You've probably heard that Cape Town in South Africa is getting closer every day to actually running out of water. Record drought paired with huge population growth is causing a crisis, and experts are predicting a "Day Zero" in the next few months — previously in April but now in July — for when the city will actually have to shut off taps because that's how low their water reservoirs are.
Cape Town isn't the only place facing water shortages, though. As climate change makes Earth more precarious, more regions are having to be careful with how they use this precious resource.
Scientists are working towards solutions, and a new article published in Nature Communications describes how a new invention in field testing is making drinking water out of dry, desert air.
Even in the driest of places, there's always water vapor around us in the atmosphere.
However, it's not always easy to get to it. We have machines that can collect water vapor from the air already. Some harvest fog and others basically cool the air until the water vapor is cold enough to become liquid and collect that water.
While this is great, it's not very energy efficient in deserts and other arid places where there's less water vapor in the air.
Another way of collecting water is by using a sorbent, which is basically a substance that absorbs molecules of another substance or gets those molecules to cling to it, which is called adsorption. When scientists use a sorbent to collect water, they saturate the sorbent with water from the air and then heat it to condense and release the water.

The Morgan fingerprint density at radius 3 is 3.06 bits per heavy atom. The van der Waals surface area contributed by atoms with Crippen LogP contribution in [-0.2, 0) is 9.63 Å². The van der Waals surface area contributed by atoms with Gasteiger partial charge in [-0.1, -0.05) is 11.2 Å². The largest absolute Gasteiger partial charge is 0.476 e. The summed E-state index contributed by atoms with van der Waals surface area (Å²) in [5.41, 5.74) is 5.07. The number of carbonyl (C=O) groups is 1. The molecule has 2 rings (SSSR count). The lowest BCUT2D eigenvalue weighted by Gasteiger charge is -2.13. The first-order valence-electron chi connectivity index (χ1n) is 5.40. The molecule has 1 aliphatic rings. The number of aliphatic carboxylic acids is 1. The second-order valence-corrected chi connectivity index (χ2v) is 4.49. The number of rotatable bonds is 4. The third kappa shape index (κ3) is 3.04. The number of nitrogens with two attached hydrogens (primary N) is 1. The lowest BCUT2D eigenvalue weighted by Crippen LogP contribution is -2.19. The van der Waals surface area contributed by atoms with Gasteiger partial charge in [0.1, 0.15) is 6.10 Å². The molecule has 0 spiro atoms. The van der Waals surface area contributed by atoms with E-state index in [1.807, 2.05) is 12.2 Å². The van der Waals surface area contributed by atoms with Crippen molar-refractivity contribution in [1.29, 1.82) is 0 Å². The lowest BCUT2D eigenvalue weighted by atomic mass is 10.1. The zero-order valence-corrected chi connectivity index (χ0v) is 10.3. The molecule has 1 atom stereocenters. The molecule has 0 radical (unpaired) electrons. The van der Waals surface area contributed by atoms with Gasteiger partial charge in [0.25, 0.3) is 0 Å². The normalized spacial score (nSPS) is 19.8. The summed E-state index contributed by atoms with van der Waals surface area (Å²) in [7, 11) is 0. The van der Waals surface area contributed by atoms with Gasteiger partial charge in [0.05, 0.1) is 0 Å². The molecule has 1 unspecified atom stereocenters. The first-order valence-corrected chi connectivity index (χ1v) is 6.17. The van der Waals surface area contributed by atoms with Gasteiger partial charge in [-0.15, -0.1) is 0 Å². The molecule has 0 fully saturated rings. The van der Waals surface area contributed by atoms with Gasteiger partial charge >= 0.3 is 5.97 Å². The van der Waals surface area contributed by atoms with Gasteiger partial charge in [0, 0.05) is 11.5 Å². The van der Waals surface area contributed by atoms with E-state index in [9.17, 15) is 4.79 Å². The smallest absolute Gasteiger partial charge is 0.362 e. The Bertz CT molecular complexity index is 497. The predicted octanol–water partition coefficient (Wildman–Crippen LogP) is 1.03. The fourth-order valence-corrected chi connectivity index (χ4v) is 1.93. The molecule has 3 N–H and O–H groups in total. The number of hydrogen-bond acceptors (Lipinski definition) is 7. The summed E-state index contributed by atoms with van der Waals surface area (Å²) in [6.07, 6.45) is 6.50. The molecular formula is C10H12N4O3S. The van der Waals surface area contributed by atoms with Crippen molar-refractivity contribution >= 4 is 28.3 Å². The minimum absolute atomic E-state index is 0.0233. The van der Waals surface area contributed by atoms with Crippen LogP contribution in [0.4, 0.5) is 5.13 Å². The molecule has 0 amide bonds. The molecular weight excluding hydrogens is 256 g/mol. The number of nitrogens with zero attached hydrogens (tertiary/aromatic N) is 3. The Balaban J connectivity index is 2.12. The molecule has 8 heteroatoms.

The team behind this new device found in a 2017 study that they can use a specific crystalline material that has metal ions linked with organic molecules. This material, called metal−organic frameworks (MOFs) are very porous with a high surface area. On cooler nights, the water vapor collects in the MOF and turns to liquid. When the sun heats the MOF up, the water vaporizes and then slips away and condenses again in a reservoir.
This device, which was the size of a tissue box, could collect about three quarts of water (2.8 liters) in one day. However, it was just a proof-of-concept, and while it got a lot of hype, it hadn't been tested in arid, desert conditions.
That's where this new device comes in.
The scientists tested this new device in the arid climate of Tempe, Arizona.
While their first device worked at 65% relative humidity, the conditions in Arizona were much drier, at about 10% relative humidity during the day and a swing to 20–40% relative humidity at night.
The device is solely powered by the sun and harvests uncontaminated water. While scientists are still working with a smaller-scale proof-of-concept, they estimate that the device could collect over 0.25 L of water per 1 kg of MOF in its daily cycle.
Other methods of harvesting water from the air require pumps and compressors, which can require maintenance and repairs.
"This has no moving parts," said MIT postdoc Sameer Rao. "It can be operated in a completely passive manner, in places with low humidity but large amounts of sunlight."
While that's pretty impressive given how little water was in the air during these studies, scientists are looking to improve the device by scaling up the production and making it more efficient.
We're not ready yet to support life in deserts with these devices, but we're making progress!